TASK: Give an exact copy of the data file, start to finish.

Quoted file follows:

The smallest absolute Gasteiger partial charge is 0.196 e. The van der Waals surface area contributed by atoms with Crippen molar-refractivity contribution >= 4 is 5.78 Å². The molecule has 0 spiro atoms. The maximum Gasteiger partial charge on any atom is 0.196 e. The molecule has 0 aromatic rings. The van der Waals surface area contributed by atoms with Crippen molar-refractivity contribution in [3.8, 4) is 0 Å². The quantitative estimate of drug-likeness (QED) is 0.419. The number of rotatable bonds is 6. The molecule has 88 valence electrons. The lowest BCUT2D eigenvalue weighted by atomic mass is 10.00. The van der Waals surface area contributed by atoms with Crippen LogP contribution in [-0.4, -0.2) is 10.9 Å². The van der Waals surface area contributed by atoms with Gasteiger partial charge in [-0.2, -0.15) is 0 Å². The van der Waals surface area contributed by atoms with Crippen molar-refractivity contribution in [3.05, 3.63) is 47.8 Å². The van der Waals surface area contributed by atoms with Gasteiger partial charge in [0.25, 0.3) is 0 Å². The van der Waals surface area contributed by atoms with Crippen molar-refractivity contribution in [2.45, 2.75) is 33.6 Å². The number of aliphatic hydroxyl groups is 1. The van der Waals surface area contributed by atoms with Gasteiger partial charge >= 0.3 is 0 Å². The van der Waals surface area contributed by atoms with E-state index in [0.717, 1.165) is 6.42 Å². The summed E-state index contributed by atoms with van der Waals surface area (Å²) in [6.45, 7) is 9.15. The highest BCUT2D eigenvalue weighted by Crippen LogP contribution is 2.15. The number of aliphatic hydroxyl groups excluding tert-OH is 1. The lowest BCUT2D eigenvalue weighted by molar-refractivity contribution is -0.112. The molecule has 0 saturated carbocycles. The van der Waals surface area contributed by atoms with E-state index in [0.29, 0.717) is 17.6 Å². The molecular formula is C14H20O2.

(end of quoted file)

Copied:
The smallest absolute Gasteiger partial charge is 0.196 e. The van der Waals surface area contributed by atoms with Crippen molar-refractivity contribution >= 4 is 5.78 Å². The molecule has 0 spiro atoms. The maximum Gasteiger partial charge on any atom is 0.196 e. The molecule has 0 aromatic rings. The van der Waals surface area contributed by atoms with Crippen molar-refractivity contribution in [3.8, 4) is 0 Å². The quantitative estimate of drug-likeness (QED) is 0.419. The number of rotatable bonds is 6. The molecule has 88 valence electrons. The lowest BCUT2D eigenvalue weighted by atomic mass is 10.00. The van der Waals surface area contributed by atoms with Crippen LogP contribution in [-0.4, -0.2) is 10.9 Å². The van der Waals surface area contributed by atoms with Gasteiger partial charge in [-0.2, -0.15) is 0 Å². The van der Waals surface area contributed by atoms with Crippen molar-refractivity contribution in [3.05, 3.63) is 47.8 Å². The van der Waals surface area contributed by atoms with Gasteiger partial charge in [0.25, 0.3) is 0 Å². The van der Waals surface area contributed by atoms with Crippen molar-refractivity contribution in [2.45, 2.75) is 33.6 Å². The number of aliphatic hydroxyl groups is 1. The van der Waals surface area contributed by atoms with Gasteiger partial charge >= 0.3 is 0 Å². The van der Waals surface area contributed by atoms with E-state index in [0.717, 1.165) is 6.42 Å². The summed E-state index contributed by atoms with van der Waals surface area (Å²) in [6.45, 7) is 9.15. The highest BCUT2D eigenvalue weighted by Crippen LogP contribution is 2.15. The number of aliphatic hydroxyl groups excluding tert-OH is 1. The lowest BCUT2D eigenvalue weighted by molar-refractivity contribution is -0.112. The molecule has 0 saturated carbocycles. The van der Waals surface area contributed by atoms with E-state index in [0.29, 0.717) is 17.6 Å². The molecular formula is C14H20O2.